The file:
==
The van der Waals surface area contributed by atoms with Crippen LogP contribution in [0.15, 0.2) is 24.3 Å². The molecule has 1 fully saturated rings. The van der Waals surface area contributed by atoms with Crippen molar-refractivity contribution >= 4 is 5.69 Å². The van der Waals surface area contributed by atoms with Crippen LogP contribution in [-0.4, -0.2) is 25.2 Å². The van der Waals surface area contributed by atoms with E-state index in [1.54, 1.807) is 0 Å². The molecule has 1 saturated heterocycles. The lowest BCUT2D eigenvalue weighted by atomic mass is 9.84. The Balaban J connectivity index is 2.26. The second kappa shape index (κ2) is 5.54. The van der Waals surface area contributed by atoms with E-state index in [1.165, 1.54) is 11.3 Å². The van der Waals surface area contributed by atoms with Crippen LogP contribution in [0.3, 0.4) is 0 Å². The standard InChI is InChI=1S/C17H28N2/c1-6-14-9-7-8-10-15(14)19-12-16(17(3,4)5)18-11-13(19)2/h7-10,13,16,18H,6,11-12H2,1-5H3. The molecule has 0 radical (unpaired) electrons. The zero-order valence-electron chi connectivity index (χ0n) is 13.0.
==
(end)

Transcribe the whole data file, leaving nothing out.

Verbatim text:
The van der Waals surface area contributed by atoms with Crippen LogP contribution in [0.15, 0.2) is 24.3 Å². The molecule has 1 fully saturated rings. The van der Waals surface area contributed by atoms with Crippen molar-refractivity contribution >= 4 is 5.69 Å². The van der Waals surface area contributed by atoms with Crippen LogP contribution in [-0.4, -0.2) is 25.2 Å². The van der Waals surface area contributed by atoms with E-state index in [1.54, 1.807) is 0 Å². The molecule has 1 saturated heterocycles. The lowest BCUT2D eigenvalue weighted by atomic mass is 9.84. The Balaban J connectivity index is 2.26. The second kappa shape index (κ2) is 5.54. The van der Waals surface area contributed by atoms with E-state index in [1.165, 1.54) is 11.3 Å². The van der Waals surface area contributed by atoms with Crippen LogP contribution in [0.3, 0.4) is 0 Å². The standard InChI is InChI=1S/C17H28N2/c1-6-14-9-7-8-10-15(14)19-12-16(17(3,4)5)18-11-13(19)2/h7-10,13,16,18H,6,11-12H2,1-5H3. The molecule has 0 radical (unpaired) electrons. The zero-order valence-electron chi connectivity index (χ0n) is 13.0.